Youth and Government Embarks on Second Term

By Contributing Writer Connor Lu


Club members Philip James and Connor Rees debate the merits of a proposed mock bill during a club meeting. (photo by Connor Lu)

Club members Philip James and Connor Rees debate the merits of a hypothetical bill during a recent Youth and Government club meeting. (photo by Connor Lu)

Now in its second year at St. Paul’s School, the Youth and Government club is dedicated to educating students on how the United States government works and making the concept of governmental procedures more enjoyable.

The current club president, Philip James, founded the Youth in Government club at St. Paul’s during the 2013-14 school year. James believes that the club allows students to get involved in a fun way and possibly develop a new interest that they may have never considered. James also said that qualities necessary for active participation in the club include coherent speaking abilities, as club activities involve a considerable amount of public speaking, debating, and arguing.

Club members all seem to agree on both the charm and educational potential of the club.

“Through awful skill and tact, we actually learn something about political procedure,” club vice president, Max Gold, said.

The club meets weekly and practices lawmaking procedures, such as the proposition, amending, and passage or denial of bills. This can incorporate surprising creativity. For example, at one meeting, James and Gold proposed a bill that would seize a school in West Folsom and transform it into an ecosystem for the housing of the living elephants remaining in Louisiana, all of which are currently in captivity.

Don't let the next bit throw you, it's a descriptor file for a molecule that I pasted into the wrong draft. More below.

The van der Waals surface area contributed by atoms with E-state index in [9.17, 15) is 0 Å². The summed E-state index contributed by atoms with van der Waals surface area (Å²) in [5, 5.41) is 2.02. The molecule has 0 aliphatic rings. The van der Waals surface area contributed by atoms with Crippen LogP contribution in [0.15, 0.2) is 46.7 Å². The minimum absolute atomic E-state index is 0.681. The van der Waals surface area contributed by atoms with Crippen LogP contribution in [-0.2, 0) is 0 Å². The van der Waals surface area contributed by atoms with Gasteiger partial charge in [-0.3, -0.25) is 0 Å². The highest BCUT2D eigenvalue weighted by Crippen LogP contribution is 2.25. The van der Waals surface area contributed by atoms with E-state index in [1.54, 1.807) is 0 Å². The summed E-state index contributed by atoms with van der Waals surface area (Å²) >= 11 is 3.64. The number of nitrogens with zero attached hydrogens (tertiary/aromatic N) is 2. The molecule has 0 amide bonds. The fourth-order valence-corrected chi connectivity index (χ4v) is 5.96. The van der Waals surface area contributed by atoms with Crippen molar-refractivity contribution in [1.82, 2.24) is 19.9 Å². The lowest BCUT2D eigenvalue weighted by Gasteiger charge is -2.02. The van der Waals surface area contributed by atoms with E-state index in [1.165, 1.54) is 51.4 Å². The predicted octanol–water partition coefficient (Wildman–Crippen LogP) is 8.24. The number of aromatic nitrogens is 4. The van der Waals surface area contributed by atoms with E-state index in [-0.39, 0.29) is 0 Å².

Club members are encouraged not to scoff at ideas such as this, but to use them as training exercises for actual governmental procedure. For example, the authors of the bill were queried on the real number of elephants affected by this expensive, hypothetical bill.

“Extensive research led me to six (elephants),” James said. “We looked at every zoo in Louisiana, and that’s what we found.”

It remains plainly visible that the club gets creative and fun with law making procedures, but never abandons its mission of accurately teaching members about how their government works.

Unfortunately for prospective members, dues have already been collected for this year’s membership. But next year, the club hopes that more students develop the itch to learn about their government’s inner workings.

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